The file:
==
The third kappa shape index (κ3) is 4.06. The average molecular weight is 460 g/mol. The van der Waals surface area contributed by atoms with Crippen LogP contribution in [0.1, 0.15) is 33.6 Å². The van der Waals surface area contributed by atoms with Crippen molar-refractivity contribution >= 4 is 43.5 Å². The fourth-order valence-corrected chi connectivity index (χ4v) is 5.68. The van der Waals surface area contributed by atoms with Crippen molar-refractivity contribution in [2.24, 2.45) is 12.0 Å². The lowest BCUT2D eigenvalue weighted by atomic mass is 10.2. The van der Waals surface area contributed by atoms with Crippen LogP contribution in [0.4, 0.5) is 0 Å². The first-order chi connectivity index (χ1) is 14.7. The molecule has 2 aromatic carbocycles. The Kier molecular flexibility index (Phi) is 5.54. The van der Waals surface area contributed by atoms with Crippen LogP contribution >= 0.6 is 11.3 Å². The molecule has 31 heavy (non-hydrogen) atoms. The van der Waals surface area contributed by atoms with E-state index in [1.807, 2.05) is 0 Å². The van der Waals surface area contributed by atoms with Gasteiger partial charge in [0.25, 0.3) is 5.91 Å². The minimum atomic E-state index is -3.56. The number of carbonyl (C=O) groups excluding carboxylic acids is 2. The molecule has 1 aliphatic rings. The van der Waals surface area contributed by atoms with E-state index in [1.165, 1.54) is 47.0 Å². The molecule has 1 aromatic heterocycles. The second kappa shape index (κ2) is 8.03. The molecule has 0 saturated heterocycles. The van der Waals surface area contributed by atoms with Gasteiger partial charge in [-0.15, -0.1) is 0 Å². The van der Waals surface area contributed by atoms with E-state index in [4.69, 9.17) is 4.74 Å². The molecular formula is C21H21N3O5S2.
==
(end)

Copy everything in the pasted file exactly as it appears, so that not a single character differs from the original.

The third kappa shape index (κ3) is 4.06. The average molecular weight is 460 g/mol. The van der Waals surface area contributed by atoms with Crippen LogP contribution in [0.1, 0.15) is 33.6 Å². The van der Waals surface area contributed by atoms with Crippen molar-refractivity contribution >= 4 is 43.5 Å². The fourth-order valence-corrected chi connectivity index (χ4v) is 5.68. The van der Waals surface area contributed by atoms with Crippen molar-refractivity contribution in [2.24, 2.45) is 12.0 Å². The lowest BCUT2D eigenvalue weighted by atomic mass is 10.2. The van der Waals surface area contributed by atoms with Crippen LogP contribution in [0.4, 0.5) is 0 Å². The first-order chi connectivity index (χ1) is 14.7. The molecule has 2 aromatic carbocycles. The Kier molecular flexibility index (Phi) is 5.54. The van der Waals surface area contributed by atoms with Crippen LogP contribution >= 0.6 is 11.3 Å². The molecule has 31 heavy (non-hydrogen) atoms. The van der Waals surface area contributed by atoms with E-state index in [1.807, 2.05) is 0 Å². The van der Waals surface area contributed by atoms with Gasteiger partial charge in [0.25, 0.3) is 5.91 Å². The minimum atomic E-state index is -3.56. The number of carbonyl (C=O) groups excluding carboxylic acids is 2. The molecule has 1 aliphatic rings. The van der Waals surface area contributed by atoms with E-state index in [1.165, 1.54) is 47.0 Å². The molecule has 1 aromatic heterocycles. The second kappa shape index (κ2) is 8.03. The molecule has 0 saturated heterocycles. The van der Waals surface area contributed by atoms with Gasteiger partial charge in [-0.15, -0.1) is 0 Å². The van der Waals surface area contributed by atoms with E-state index in [4.69, 9.17) is 4.74 Å². The molecular formula is C21H21N3O5S2.